- To make the sandwich, lay out the backing fabric wrong side up, place the quilt batting, place the quilt top right side up. Carefully smooth each layer before adding the next. Make sure your backing and batting pieces extend at least 2″ beyond the edges of your quilt top all the way around.
- Baste the quilt the sandwich so it stays in place once you start quilting the layers together. I went with the pin basting method and used 2 pins per block. I made sure to leave enough space between the pin and my stitch lines so I could leave the pins in place until the entire quilt was sewn together. You know, the actual quilting part. Which, by the way, I did all on the sewing machine.
- As far as quilting goes, I did the basic stitch in the ditch technique. The quilt is stitched long ways and horizontal, following the lines of the blocks. I used a walking foot and a 3mm stitch length. I started in the middle and worked my way out. I also stitched the edges down so it would stay together after trimming and make the binding process easier.
How to finish your quilt:
- Once all the layers are quilted together, remove your basting. For me it was safety pins, for someone else it could be stitching. A word on the safety pins…there are special ones designed for quilting and are curved on one side to make it easier to secure the sandwich. Use that type if you are going to pin baste.
- After all the pins were out, I gave my quilted quilt a good press.
- Then it was time to trim down the edges. I used my quilt ruler to be sure my corners were square. It’s important to have good square corners to help the binding go on well.
Some thoughts on quilt binding:
- I sewed my binding from another fabric I acquired in yardage from the same collection. I cut 3″ strips on the width of fabric. I then joined them at 45 degree angles for the best fit. You want one long strip of fabric that will go all the way around your quilt in a single piece. Leave plenty of overlap to aid in joining the two ends.
- I cut my binding strips a little wider than usual to give me a bit more fabric. I’m glad I did it that way. I did not find this to be the easiest part of the process, and I was glad to have a wee bit more fabric width to help me finish the quilt.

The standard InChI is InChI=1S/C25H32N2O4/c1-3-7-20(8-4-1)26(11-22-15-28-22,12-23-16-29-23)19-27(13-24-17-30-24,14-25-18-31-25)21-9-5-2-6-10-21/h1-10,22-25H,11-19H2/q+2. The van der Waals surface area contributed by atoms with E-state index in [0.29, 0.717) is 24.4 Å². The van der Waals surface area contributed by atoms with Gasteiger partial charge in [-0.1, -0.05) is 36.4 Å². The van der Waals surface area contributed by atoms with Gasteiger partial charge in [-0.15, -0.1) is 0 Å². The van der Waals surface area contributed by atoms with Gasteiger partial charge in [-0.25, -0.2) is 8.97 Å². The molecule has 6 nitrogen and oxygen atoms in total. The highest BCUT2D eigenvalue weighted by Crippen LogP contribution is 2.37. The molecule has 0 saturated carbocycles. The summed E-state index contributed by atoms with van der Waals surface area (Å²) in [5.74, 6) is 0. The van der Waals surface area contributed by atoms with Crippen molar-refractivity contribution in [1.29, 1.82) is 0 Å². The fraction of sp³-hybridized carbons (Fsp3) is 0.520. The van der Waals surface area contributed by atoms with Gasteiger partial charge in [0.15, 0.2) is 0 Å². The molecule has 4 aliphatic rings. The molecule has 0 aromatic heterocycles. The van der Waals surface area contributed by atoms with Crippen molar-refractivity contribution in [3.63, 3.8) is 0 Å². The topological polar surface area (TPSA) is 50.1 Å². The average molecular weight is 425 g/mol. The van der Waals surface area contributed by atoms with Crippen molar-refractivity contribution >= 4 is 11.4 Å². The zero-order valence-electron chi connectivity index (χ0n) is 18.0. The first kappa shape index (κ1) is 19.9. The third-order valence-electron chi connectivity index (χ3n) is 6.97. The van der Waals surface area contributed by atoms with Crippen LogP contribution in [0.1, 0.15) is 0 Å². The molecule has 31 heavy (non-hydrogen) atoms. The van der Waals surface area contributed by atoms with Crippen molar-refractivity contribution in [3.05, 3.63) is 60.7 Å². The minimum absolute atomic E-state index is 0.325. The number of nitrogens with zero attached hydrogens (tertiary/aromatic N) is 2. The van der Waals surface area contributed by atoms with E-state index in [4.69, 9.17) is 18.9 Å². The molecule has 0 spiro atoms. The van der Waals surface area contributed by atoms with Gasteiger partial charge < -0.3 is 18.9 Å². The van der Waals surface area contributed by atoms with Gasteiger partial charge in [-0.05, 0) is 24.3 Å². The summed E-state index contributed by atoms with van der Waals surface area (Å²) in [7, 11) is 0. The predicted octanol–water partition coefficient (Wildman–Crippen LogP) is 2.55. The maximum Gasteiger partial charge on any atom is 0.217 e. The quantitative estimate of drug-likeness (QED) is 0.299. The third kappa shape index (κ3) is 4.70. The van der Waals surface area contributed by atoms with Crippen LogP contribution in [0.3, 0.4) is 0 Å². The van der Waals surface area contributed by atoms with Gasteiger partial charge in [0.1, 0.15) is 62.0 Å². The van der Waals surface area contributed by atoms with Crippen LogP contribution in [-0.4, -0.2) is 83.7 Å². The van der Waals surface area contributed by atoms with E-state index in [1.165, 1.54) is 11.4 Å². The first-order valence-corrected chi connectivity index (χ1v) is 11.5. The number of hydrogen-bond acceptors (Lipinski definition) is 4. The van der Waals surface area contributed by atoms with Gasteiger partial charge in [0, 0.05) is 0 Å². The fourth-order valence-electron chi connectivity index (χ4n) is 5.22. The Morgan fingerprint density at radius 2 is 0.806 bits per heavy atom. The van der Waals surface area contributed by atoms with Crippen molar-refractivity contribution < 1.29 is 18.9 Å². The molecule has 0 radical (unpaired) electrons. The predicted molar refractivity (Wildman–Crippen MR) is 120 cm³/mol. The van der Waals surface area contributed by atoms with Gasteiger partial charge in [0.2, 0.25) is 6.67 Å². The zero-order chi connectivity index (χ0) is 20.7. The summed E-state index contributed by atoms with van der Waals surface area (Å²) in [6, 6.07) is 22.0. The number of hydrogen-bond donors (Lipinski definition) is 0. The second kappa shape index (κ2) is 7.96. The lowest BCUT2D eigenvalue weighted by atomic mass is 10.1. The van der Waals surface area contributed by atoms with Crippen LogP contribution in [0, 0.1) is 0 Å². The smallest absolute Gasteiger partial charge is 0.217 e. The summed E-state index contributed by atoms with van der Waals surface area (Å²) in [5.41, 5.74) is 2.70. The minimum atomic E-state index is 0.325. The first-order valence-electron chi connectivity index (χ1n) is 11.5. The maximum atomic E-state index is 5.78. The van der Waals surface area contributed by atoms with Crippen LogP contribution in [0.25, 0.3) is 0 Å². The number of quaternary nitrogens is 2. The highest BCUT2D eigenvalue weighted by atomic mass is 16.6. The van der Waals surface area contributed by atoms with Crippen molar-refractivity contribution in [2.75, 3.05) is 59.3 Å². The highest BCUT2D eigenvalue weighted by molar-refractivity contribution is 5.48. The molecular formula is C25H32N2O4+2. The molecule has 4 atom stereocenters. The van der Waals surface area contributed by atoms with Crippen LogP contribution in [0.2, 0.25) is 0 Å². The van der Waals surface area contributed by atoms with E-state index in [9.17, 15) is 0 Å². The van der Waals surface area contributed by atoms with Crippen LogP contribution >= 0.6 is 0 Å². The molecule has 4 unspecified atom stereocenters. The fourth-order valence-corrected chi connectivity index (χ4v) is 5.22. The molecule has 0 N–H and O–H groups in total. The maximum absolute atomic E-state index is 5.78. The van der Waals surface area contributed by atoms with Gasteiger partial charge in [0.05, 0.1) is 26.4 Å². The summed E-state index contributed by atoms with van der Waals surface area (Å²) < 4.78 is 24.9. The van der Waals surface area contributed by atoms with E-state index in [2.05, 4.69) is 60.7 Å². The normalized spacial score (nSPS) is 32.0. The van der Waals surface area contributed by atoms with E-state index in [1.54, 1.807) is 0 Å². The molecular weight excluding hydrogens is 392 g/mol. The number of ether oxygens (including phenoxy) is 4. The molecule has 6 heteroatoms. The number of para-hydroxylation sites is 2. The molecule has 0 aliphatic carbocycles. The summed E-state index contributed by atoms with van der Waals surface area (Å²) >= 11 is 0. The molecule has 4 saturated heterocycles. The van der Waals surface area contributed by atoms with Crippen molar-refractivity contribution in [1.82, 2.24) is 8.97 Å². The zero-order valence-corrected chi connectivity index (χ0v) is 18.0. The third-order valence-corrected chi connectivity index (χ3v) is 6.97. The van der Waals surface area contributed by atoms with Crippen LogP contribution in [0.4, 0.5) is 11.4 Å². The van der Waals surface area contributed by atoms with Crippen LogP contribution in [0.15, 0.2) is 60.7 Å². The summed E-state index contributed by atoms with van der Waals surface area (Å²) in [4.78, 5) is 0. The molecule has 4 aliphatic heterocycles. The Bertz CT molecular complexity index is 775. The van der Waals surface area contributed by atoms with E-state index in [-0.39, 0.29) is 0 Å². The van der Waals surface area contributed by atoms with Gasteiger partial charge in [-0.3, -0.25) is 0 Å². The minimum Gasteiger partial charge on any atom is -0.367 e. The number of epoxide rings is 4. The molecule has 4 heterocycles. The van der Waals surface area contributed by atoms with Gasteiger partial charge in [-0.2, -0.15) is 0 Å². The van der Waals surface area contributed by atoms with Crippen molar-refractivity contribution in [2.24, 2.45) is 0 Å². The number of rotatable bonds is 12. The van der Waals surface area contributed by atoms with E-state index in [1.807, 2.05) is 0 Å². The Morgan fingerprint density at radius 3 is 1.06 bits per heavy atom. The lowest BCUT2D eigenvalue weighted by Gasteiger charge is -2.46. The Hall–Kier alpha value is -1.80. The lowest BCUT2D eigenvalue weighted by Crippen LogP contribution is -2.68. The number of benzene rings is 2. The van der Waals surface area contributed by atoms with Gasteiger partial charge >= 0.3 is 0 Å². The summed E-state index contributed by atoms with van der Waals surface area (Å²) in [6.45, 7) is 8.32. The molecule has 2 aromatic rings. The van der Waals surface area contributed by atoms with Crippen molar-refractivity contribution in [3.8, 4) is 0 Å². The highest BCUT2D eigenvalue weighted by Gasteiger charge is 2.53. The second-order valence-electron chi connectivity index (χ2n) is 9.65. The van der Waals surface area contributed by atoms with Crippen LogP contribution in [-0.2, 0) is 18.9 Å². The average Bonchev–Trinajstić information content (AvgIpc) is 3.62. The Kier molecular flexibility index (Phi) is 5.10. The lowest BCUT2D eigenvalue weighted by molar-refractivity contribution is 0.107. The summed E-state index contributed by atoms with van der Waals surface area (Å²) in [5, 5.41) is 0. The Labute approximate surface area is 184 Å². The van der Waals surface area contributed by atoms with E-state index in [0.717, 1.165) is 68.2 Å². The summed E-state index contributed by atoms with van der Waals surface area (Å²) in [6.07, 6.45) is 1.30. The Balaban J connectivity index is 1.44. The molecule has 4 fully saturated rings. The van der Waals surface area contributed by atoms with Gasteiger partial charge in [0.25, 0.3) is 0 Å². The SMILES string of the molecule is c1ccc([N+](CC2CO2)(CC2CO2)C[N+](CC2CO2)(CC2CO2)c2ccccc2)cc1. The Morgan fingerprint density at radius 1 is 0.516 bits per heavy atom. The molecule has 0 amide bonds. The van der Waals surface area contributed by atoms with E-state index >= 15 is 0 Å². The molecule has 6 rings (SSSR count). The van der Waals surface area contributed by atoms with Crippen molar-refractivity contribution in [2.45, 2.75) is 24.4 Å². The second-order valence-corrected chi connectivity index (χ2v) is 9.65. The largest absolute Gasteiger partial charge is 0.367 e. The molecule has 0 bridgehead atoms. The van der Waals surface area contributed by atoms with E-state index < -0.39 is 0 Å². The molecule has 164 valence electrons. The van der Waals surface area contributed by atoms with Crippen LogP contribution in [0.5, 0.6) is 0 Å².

- I machine sewed the binding onto the quilt on the front side just like any other quilt tutorial. We will talk more about this in a different blog post. It’s a post all on it’s own, as is each part of this process, so please consider this story an over view of my project and not an end all be all tutorial.
- Once you have the front sewn on, you generally turn the binding, secure it and HAND STITCH the backing. Um yeah. I had already spent about 2 weeks, a little every day, putting this together, and I needed it finished. So I machine sewed the binding on the back….with a caveat.
- To machine sew the second step on your binding, stitch in the ditch on the front side with a thread that matches the binding fabric. By doing that, you catch the back side of the binding and finish the quilt on the machine. I missed catching a couple of spots on the backside of my quilt, and I followed the hand sewing process to secure that part of the backing. My take away is that when I sew smaller quilt projects, I will hand sew the back side. And I definitely need binding clips as straight pins were not the easiest way to do this.
So, yes, there are imperfections, that I’m choosing to live with. In the process of making, there were challenges, there was a lot of seam ripping and a few blocks that were not usable.
But, I finished the quilt, and I love it. I learned SO MUCH.
I do hope you have some good takeaways from this, even though it’s not a project tutorial. Honestly, making a quilt is kind of a long process with a lot of steps. Too much to get it all into one blog post or a short video. Unless you already understand each step. Once it clicks how you assemble the project, then you can look at patterns and pretty quickly understand how to put something new together.
You absolutely must learn this by doing it. And take each step separately. I will share a more complete version of each part over time, but I do hope this has at least inspired you to consider sewing your own quilt or quilt style object at the very least.
Thanks for reading about my first quilt project, and I look forward to showing you how to make and prepare the blocks. Be sure you sign up for my email list while you’re here so you don’t miss any future fun.
You might also like:
Hi, I’m Pattymac
Sewist, Baker, Maker
I love figuring out new ways to use pom poms, where I can stash more fabric, and I’m always wondering what to bake next…chocolate or lemon? When not dreaming up new things to make (or bake), I love riding my beach cruiser on the Boardwalk, enjoying classic movies, and planting new things in my tiny but mighty container garden.